Durban racehorse trainer suspended pending a National Horseracing Authority Inquiry into his alleged racist statements made on social media during the recent Diwali Celebrations
Johannesburg - The National Horse Racing Authority (NHA) strongly condemn alleged racist utterances against South African nationals of Indian descent made by a Durban horse trainer, Mr Frank Robinson, which were captured on his Facebook timeline. Mr Robinson has been suspended with immediate effect from all horse racing related activities, and an independent Board of Inquiry has been established to probe his alleged racist remarks.
Mr Robinson posted his remarks on Facebook during the recent celebration of Diwali on 14 November 2020.
The independent Board of Inquiry was set to convene today, 20 November 2020 in Durban, but has been move to next week Thursday, 26 November 2020, on request by Mr Robinson who has asked for legal representation at the hearing. The inquiry will consider if there has been a breach of the Rules of Racing.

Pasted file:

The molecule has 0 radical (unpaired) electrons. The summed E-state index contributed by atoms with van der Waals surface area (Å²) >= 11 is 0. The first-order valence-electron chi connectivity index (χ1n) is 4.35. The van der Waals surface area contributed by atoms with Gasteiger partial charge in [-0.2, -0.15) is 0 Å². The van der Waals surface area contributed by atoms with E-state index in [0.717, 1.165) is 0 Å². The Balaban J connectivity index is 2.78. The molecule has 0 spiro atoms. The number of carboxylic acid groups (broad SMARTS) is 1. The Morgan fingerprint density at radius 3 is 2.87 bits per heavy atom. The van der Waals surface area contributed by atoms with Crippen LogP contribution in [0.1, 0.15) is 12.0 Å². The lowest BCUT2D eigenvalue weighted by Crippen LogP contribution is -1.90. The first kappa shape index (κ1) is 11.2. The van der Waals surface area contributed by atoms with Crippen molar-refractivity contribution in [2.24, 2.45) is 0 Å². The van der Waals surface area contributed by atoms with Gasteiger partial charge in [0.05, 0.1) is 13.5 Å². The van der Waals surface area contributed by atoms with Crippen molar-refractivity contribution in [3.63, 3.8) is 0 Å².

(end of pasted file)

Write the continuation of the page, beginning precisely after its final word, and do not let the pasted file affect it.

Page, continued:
“The Authority is extremely disappointed that one of its participants is alleged to have shared such views on a public platform. Our sport is very inclusive of all nationalities and thus a behavior that wants to remind us of the past injustice based on colour or creed will not be tolerated. As a sport, and the Authority, we respect all cultures and traditions in South Africa, therefore we do not agree with the views expressed as expressed by Mr Robinson via his Facebook,” says Vee Moodley, CEO of NHA.
“The National Horseracing Authority, as the Industry’s Regulator, does not discriminate against any person. Our Rules dictate that everyone is treated with the respect and dignity that is enshrined in our Country’s Constitution. The beauty of our Sport is that its participants include people from all racial groups, religions and cultures, from Royalty and Captains’ of Industry to the ordinary man in the street. Our Rules and our Constitution ensure that the playing fields are equal for all of the stake holders and interested parties,” says Arnold Hyde, Racing Control Executive of the NHA.
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